There are two types of people in this world, process people and goal people. Danny is a process person — he enjoys the process of doing things and learning things, and even if he doesn’t achieve the objective can see what he gained from going through the process. I am not such a person. I enjoy accomplishing things and meeting goals, but do not generally enjoy the process of something for its own sake. This can be very frustrating when it comes to something that is more process than achievement, like learning a language or, as I’m learning, raising a child, and I’m trying to overcome my tendency to fixate on the goal to the exclusion of the process.

This week, for instance, I’m trying to help Stephen learn to self-soothe. I’ve always hated his love affair with the pacifier, not because I feel so strongly about pacifiers per se but because I want him to learn to calm himself down and get himself to sleep, not to be dependent on this bit of plastic that can be lost. Especially with all the traveling we’ve been doing and will continue to do, I don’t want to be worrying about whether we packed enough pacis or constantly attaching the pacifier to his clothing so it doesn’t fall on some gross airline floor or sidewalk somewhere when we don’t have a spare. I also don’t love that he’s just figured out that if he spits the pacifier out, we have to come back into his room to put it in, thus granting him a temporary respite from sleeping alone in his crib. He’s finally to the point where he can get his thumb into his mouth, and loves to suck on it, but has not yet figured out that he can put it in his mouth when he’s upset or tired and wants to suck on something to go to sleep, he’s still looking for us to stick his paci in his mouth for that.

I know there are downsides to him sucking his thumb as well, but the way I look at it right now he’s going to suck either the pacifier or his thumb, and of the two of them I personally would rather him be able to calm himself down without needing an external prop. It will be another few months before he can pick up a pacifier and put it in his mouth, but his thumb he always has with him and he can do it himself right now, so for me it’s the lesser of two evils. I sucked my thumb as a baby (I think) and so did my sister, and both of us turned out to be healthy responsible adults. We both needed braces, but that was not related to the thumb-sucking.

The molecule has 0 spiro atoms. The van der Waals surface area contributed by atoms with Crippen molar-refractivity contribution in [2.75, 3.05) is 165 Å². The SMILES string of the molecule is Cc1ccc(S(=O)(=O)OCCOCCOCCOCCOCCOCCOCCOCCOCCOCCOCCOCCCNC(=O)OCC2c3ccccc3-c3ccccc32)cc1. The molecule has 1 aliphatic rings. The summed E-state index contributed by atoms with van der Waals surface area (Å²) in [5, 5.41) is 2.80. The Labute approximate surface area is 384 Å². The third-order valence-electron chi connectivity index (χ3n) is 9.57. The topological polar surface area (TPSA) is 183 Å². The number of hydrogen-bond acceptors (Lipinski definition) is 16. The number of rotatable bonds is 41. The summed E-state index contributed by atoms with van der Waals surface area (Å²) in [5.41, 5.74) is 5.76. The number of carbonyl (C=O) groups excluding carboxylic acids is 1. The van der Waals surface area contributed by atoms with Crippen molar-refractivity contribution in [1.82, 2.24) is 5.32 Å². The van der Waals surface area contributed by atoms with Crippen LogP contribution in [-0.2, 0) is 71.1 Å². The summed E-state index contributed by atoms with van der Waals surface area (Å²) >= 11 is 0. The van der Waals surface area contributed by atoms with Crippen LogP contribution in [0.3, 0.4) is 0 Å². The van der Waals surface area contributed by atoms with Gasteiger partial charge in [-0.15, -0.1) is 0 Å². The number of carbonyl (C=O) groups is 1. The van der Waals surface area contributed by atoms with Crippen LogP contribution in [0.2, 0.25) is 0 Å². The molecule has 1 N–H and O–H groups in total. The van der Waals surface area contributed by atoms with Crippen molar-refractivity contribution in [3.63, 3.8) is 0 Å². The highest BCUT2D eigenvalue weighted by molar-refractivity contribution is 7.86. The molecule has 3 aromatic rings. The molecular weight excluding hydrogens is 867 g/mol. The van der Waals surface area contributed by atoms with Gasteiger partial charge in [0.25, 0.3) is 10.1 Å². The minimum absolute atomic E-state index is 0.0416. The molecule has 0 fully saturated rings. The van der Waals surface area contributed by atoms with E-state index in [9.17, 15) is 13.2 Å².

So today begins the training. For the first time in a month, I put Stephen down for a nap without swaddling him. I noticed that after the first few times I put the pacifier back in his mouth when he inevitably knocked it out, he started moving his hand toward his mouth to grab my hand (which was holding the pacifier). So the next time, I didn’t pick up the pacifier but rather just put my hand near his mouth, and when he grabbed for it I moved my hand out of the way so that he could get his hand into his mouth. He sucked happily on his thumb for a few minutes, and then flailed his arms as he is wont to do and lost his thumb. I again put my hand down near his mouth as if to insert the paci, and with a little gentle nudge he got his thumb into his mouth again. We’re now going on ten minutes of silence, so maybe it worked this time!

To bring this back to the process/goal thing, I had to realize that if I want Stephen to learn to self-soothe, I’m going to have to temporarily accept that it will take longer for him to fall asleep at naptime (thirty minutes this morning versus the standard ten or fifteen) but that eventually it will pay off. This was initially a little hard for me to swallow as it’s been a struggle for the past week or so to get him to fall asleep at naptime without histrionics, so part of me just wants to get him to sleep as quickly and painlessly as possible, but I really think the drama has been because he’s outgrowing the swaddling/pacifier routine and needs help to figure out a new routine that will work now. So we’ll see.